9

I have a dialog, when spawned it gets populated with the data in an object model. At this point the data is copied and stored in a "backup" object model. When the user has finished making their changes, and click "ok" to dismiss the dialog, I need a quick way of comparing the backup object model with the live one - if anything is changed I can create the user a new undo state.

I don't want to have to go and write comparison function for every single class in the object model if possible.

If I serialised both object models and they were identical but stored in different memory locations would they be equal? Does some simple way exist to compare two serialised object models?

8
  • 1
    Could you provide more detail about what technologies you are using. Are you using WPF, WinForms, or Silverlight? There is a very easy way to do this with Entity Framework or WCF RIA Services. – Andrew Garrison Jan 6 '11 at 15:40
  • hi Andrew - I an using .net 3.5 and WPF with c# express 2008 – DrLazer Jan 6 '11 at 15:46
  • 1
    Are you using Entity Framework, POCO, or something else? – Andrew Garrison Jan 6 '11 at 15:51
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    Then, I'm guessing you are using POCO (Plain-old-CLR-objects). I think your idea may work - just serialize them, then maybe hash that string, and the compare the hashes between two object models.I can't guarantee that this would work reliably, but I think it would be worthwhile to investigate! – Andrew Garrison Jan 6 '11 at 15:57
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    Well, first serialize the object, then compute a hash of the serialized data. Now, keep in mind that the hash will not be unique - there could be two different object models that hash to the same value, although I feel that this is rather unlikely. – Andrew Garrison Jan 6 '11 at 16:08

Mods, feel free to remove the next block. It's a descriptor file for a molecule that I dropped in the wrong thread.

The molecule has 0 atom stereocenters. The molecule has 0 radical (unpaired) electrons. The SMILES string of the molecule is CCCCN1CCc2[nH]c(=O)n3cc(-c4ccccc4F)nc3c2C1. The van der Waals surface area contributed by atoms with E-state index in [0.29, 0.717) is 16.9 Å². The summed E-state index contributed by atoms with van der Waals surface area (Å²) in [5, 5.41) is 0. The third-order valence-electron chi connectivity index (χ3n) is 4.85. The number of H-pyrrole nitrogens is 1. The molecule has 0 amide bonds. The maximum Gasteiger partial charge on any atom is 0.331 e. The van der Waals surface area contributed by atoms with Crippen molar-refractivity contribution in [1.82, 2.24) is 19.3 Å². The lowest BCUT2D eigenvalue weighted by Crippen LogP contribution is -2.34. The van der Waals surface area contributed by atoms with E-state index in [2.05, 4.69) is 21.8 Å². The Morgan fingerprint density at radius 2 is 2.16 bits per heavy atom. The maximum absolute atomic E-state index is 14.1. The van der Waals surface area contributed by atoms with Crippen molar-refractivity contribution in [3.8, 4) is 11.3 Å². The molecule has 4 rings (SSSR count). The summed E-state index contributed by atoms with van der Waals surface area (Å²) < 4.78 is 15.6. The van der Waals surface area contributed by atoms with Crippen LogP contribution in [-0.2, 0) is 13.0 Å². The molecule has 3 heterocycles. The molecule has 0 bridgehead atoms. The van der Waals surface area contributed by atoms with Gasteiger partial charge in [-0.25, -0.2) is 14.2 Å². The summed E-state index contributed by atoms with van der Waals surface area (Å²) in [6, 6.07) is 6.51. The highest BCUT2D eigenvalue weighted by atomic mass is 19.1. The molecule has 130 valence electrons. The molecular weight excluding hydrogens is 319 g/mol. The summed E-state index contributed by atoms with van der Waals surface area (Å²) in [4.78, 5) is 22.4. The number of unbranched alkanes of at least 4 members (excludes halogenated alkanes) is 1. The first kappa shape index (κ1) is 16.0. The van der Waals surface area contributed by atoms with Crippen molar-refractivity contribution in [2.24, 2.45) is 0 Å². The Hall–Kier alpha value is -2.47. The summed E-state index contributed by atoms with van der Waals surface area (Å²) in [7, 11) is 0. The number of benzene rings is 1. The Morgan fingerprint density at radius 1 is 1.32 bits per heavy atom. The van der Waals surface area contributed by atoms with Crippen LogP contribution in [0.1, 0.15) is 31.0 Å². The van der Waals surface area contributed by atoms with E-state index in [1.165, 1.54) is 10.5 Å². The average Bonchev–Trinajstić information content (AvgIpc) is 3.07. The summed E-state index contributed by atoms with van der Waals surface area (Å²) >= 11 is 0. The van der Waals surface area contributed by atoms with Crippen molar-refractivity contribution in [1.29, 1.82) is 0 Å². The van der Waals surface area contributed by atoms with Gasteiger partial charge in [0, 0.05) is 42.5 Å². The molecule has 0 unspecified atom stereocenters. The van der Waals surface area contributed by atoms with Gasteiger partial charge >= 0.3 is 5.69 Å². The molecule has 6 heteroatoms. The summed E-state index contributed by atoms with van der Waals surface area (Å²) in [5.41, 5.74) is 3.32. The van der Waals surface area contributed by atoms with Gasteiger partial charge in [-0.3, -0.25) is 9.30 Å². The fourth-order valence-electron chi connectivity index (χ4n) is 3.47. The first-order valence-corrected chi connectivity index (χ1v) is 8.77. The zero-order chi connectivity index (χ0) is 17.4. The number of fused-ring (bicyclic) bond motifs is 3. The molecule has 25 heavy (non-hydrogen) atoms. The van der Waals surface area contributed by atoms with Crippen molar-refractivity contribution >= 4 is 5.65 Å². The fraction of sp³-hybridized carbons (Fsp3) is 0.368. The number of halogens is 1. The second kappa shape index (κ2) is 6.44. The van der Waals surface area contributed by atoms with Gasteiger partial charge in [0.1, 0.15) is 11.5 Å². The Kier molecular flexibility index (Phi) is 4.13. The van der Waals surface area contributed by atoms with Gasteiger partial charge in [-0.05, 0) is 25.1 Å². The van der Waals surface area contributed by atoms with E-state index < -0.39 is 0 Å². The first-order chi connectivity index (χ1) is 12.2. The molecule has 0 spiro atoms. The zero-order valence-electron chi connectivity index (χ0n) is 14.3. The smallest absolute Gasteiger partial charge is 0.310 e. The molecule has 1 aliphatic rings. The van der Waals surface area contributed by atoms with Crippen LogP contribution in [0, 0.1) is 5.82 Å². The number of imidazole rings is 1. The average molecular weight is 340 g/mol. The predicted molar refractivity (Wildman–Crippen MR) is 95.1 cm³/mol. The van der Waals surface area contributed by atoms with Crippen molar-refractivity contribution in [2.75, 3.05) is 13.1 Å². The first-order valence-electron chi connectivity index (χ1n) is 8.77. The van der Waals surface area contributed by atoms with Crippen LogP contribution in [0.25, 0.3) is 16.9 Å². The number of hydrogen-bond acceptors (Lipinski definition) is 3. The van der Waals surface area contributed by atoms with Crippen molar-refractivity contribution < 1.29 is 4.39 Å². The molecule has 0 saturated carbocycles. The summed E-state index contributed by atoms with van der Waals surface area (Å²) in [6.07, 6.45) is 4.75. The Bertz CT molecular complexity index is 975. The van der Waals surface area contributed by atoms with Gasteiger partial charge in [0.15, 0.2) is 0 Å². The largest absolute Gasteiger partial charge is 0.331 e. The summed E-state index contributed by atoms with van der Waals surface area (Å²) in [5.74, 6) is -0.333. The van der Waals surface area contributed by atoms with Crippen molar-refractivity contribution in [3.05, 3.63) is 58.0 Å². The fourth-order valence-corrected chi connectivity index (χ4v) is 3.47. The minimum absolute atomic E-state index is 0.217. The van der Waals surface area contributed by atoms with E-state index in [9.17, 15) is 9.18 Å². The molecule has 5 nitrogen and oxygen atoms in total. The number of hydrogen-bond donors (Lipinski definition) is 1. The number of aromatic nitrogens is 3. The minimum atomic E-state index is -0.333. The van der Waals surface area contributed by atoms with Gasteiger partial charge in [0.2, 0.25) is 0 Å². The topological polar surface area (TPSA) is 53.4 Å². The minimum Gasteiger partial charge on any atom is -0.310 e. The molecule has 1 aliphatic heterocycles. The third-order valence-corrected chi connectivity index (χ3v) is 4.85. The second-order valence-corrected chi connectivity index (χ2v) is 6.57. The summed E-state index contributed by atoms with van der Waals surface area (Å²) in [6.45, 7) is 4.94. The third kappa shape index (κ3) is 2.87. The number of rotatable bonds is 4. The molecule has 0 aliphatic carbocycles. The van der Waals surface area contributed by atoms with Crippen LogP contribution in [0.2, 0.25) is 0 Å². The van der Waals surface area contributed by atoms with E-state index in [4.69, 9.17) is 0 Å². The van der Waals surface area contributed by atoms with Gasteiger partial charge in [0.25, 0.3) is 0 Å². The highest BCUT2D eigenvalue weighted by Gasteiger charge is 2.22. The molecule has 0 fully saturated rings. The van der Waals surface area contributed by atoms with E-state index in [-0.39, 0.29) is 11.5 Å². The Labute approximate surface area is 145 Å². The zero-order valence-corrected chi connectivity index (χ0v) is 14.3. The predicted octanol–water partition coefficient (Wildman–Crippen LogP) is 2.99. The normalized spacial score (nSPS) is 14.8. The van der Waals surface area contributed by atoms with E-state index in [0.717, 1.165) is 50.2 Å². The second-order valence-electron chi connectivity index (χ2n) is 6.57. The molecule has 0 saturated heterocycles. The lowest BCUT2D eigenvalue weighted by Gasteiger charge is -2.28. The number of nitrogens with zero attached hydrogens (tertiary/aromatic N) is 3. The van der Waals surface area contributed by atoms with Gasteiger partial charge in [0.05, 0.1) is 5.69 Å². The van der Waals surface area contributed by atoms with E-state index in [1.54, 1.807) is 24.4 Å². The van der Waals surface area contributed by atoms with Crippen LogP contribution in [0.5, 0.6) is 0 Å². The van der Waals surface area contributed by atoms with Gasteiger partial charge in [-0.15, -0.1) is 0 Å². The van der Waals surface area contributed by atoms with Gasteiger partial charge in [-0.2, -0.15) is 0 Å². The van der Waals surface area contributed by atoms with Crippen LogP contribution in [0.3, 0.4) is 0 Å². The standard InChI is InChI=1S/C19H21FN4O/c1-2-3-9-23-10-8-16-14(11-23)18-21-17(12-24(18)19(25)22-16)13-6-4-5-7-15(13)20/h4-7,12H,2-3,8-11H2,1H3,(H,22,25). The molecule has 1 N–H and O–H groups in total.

11

I didn't bother with a hash string but just a straight Binary serialisation works wonders. When the dialog opens serialise the object model.

BinaryFormatter formatter = new BinaryFormatter();
m_backupStream = new MemoryStream();
formatter.Serialize(m_backupStream,m_objectModel);

Then if the user adds to the object model using available controls (or not). When the dialog closes you can compare to the original serialisation with a new one - this for me is how i decide whether or not an Undo state is required.

BinaryFormatter formatter = new BinaryFormatter();
MemoryStream liveStream = new MemoryStream();
formatter.Serialize(liveStream,m_objectModel);
byte[] streamOneBytes = liveStream.ToArray();
byte[] streamTwoBytes = m_backupStream.ToArray();
if(!CompareArrays(streamOneBytes, streamTwoBytes))
    AddUndoState();

And the compare arrays function incase anybody needs it - prob not the best way of comparing two arrays im sure.

private bool CompareArrays(byte[] a, byte[] b)
{
    if (a.Length != b.Length)
       return false;

    for (int i = 0; i < a.Length;i++)
    {
       if (a[i] != b[i])
        return false;
    }
    return true;
}
1
  • why not just serialize the arrays and compare the strings/bytes? If they're identical wouldn't their serialization yield the same thing? – Aelphaeis May 12 '14 at 15:42
6

I'd say the best way is to implement the equality operators on all classes in your model (which is usually a good idea anyway if you're going to do comparisons).

class Book
{
    public string Title { get; set; }
    public string Author { get; set; }
    public ICollection<Chapter> Chapters { get; set; }

    public bool Equals(Book other)
    {
        if (ReferenceEquals(null, other)) return false;
        if (ReferenceEquals(this, other)) return true;
        return Equals(other.Title, Title) && Equals(other.Author, Author) && Equals(other.Chapters, Chapters);
    }

    public override bool Equals(object obj)
    {
        if (ReferenceEquals(null, obj)) return false;